From Persians to Siamese, Bengals to Burmese, the cats of the world come in all shapes and sizes. But the ancestry of every one can be traced to the same incredibly specific source, say scientists. All domestic felines are descended from a group of around five in the Middle East around 130,000 years ago, a study suggests.

The findings overturn the traditional view that the first domestic cats were tamed by the Ancient Egyptians just 4,000 years ago. Instead, they were bred thousands of years earlier by farmers in Mesopotamia, the cradle of civilisation, it is claimed. Researchers have traced the domestic feline family tree back to a small family of wild cats living on the banks of the Tigris and Euphrates in modern-day Iraq.

They also found that the closest living relative of the pet cat is the Near Eastern wildcat – a shy and rare creature which resembles a large tabby.

He added, “However, we do not know exactly when cats were domesticated, although it is likely to have been around 10,000 years ago when other animals like cattle and goats were domesticated.” Aside from accidental cross-breeding, domestic cats are not closely related to the wildcats of Europe, Central Asia and Southern Africa, the team found. But their DNA is closely related to the Near Eastern wildcat. The tests showed that the ancestors of domestic cats broke away with their wilder cousins up to 130,000 years ago.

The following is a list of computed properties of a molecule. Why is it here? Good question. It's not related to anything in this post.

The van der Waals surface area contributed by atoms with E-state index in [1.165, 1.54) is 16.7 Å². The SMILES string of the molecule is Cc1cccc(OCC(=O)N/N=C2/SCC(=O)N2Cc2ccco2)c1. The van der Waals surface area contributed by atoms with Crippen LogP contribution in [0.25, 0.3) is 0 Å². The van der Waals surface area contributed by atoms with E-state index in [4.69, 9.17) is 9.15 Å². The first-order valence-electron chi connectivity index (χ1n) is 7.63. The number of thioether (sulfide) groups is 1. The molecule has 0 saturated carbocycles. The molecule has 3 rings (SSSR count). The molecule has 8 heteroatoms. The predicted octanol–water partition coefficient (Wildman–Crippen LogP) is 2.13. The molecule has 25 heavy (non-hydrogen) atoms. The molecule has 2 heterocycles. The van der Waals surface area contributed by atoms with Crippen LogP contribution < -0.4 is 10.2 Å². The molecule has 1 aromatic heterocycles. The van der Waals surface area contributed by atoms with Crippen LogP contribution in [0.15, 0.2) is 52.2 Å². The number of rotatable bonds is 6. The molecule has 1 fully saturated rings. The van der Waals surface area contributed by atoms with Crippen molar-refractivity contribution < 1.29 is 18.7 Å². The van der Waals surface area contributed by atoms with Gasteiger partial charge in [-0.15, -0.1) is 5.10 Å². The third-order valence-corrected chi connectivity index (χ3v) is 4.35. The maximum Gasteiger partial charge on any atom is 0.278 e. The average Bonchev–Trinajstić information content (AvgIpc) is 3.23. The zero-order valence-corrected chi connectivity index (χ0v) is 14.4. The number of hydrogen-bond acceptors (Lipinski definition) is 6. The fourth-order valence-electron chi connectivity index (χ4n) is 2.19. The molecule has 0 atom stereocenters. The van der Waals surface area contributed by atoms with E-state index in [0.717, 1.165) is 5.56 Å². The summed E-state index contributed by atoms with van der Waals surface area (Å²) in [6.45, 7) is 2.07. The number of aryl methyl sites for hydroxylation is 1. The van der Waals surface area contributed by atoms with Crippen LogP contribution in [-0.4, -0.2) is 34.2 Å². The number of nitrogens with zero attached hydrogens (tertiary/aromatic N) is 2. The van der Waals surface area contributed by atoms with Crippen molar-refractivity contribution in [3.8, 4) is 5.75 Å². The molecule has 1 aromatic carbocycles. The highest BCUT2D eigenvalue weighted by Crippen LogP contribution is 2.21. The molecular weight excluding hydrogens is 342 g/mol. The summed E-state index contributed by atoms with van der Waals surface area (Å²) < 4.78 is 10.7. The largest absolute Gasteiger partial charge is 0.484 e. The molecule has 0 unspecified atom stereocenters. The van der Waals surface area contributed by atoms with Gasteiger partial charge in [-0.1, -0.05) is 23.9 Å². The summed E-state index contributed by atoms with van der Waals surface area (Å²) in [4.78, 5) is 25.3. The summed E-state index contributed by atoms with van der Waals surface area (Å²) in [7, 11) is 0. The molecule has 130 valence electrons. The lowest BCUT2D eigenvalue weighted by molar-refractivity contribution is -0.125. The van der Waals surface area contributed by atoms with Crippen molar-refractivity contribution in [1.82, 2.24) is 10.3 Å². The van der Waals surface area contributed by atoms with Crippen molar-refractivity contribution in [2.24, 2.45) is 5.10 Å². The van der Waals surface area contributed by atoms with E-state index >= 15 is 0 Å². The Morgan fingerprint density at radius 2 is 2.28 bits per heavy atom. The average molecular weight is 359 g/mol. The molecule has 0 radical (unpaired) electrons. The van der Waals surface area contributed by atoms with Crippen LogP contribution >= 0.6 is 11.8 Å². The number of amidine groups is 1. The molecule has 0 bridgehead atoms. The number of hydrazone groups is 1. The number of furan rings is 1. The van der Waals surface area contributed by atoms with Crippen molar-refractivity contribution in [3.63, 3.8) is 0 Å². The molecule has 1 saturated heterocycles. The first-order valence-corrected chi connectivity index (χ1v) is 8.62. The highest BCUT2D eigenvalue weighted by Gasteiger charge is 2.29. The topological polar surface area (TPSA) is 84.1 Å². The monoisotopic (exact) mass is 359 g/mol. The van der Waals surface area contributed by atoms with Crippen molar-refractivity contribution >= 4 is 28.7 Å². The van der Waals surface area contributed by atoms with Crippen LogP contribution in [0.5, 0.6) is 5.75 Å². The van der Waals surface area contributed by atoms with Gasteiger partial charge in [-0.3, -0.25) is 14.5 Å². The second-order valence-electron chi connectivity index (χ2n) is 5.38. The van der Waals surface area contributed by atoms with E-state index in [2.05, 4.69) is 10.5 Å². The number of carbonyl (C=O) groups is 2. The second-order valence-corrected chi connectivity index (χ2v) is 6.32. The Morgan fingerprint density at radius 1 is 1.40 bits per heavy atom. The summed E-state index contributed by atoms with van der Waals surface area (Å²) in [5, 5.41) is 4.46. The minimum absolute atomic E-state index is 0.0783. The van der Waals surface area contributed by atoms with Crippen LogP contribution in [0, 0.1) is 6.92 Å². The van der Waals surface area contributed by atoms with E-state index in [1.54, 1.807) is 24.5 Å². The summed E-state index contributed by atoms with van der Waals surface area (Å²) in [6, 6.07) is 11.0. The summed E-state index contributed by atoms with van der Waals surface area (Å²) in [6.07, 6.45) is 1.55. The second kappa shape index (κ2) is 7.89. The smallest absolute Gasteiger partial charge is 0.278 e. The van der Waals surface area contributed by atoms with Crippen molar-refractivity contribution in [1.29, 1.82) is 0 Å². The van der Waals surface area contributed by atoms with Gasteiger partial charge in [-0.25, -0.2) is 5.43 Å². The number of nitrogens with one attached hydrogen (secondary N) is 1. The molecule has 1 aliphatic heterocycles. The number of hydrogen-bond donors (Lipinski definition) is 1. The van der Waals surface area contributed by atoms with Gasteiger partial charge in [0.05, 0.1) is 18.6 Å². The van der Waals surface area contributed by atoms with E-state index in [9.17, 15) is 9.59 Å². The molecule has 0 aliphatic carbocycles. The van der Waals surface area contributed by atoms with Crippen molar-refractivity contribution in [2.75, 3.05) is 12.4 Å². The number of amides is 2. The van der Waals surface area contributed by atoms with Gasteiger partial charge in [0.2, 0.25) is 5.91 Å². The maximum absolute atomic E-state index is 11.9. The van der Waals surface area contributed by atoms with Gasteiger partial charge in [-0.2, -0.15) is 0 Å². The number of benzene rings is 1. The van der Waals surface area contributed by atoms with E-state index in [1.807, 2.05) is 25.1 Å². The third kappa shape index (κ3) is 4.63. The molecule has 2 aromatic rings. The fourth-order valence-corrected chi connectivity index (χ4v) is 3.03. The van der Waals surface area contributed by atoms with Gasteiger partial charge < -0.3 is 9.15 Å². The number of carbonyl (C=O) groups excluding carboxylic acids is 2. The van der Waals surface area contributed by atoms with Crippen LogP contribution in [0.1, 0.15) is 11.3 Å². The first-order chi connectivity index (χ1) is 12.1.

Dr Kitchener said the findings were supported by the discovery of a cat skeleton apparently buried with its owner in Cyprus 9,500 years ago. At the time it was found, three years ago, it was not clear whether the animal had been domesticated or was a Near Eastern wildcat.

The experts believe cats originally sought out human company, attracted by rodents infesting the first agricultural settlements. These early farmers would have found the animals extremely useful for protecting their grain stores.

Although the first domestic cats appeared in Mesopotamia, it was the Egyptians who turned them from a working animal into a pet, creating a cult which was passed on to the Romans and exported around the world.

Although the domestication of the cat has been pushed back thousands of years, it still took place long after dogs were tamed.

Scientists believe the first wolves and wild dogs began to live alongside hunters around 100,000 years ago.

At first the creatures lived outside travelling camps, scavenging off kills and providing a useful alarm system for the hunters.